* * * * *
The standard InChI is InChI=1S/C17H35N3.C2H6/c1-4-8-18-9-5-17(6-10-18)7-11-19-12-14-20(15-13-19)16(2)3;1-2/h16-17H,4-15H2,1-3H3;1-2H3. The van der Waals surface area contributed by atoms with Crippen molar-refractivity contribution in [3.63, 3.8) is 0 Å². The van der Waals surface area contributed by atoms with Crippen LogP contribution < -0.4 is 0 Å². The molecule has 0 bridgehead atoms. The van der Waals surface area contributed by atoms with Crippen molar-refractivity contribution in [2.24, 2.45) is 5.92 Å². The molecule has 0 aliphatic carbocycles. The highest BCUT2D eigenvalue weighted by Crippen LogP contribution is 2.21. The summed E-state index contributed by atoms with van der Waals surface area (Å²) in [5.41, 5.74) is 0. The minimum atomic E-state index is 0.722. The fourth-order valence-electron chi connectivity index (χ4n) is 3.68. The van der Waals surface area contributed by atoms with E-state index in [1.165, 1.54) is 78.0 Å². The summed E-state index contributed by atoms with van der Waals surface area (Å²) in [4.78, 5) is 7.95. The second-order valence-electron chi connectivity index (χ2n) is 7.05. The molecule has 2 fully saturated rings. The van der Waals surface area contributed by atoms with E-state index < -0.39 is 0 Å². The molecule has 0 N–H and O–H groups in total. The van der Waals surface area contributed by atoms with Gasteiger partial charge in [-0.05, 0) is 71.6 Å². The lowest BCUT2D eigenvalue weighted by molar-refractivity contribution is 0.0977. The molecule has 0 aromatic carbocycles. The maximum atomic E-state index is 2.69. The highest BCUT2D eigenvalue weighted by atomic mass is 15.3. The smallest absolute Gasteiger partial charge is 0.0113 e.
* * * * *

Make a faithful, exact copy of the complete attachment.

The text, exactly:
The standard InChI is InChI=1S/C17H35N3.C2H6/c1-4-8-18-9-5-17(6-10-18)7-11-19-12-14-20(15-13-19)16(2)3;1-2/h16-17H,4-15H2,1-3H3;1-2H3. The van der Waals surface area contributed by atoms with Crippen molar-refractivity contribution in [3.63, 3.8) is 0 Å². The van der Waals surface area contributed by atoms with Crippen LogP contribution < -0.4 is 0 Å². The molecule has 0 bridgehead atoms. The van der Waals surface area contributed by atoms with Crippen molar-refractivity contribution in [2.24, 2.45) is 5.92 Å². The molecule has 0 aliphatic carbocycles. The highest BCUT2D eigenvalue weighted by Crippen LogP contribution is 2.21. The summed E-state index contributed by atoms with van der Waals surface area (Å²) in [5.41, 5.74) is 0. The minimum atomic E-state index is 0.722. The fourth-order valence-electron chi connectivity index (χ4n) is 3.68. The van der Waals surface area contributed by atoms with E-state index in [1.165, 1.54) is 78.0 Å². The summed E-state index contributed by atoms with van der Waals surface area (Å²) in [4.78, 5) is 7.95. The second-order valence-electron chi connectivity index (χ2n) is 7.05. The molecule has 2 fully saturated rings. The van der Waals surface area contributed by atoms with E-state index < -0.39 is 0 Å². The molecule has 0 N–H and O–H groups in total. The van der Waals surface area contributed by atoms with Gasteiger partial charge in [-0.05, 0) is 71.6 Å². The lowest BCUT2D eigenvalue weighted by molar-refractivity contribution is 0.0977. The molecule has 0 aromatic carbocycles. The maximum atomic E-state index is 2.69. The highest BCUT2D eigenvalue weighted by atomic mass is 15.3. The smallest absolute Gasteiger partial charge is 0.0113 e.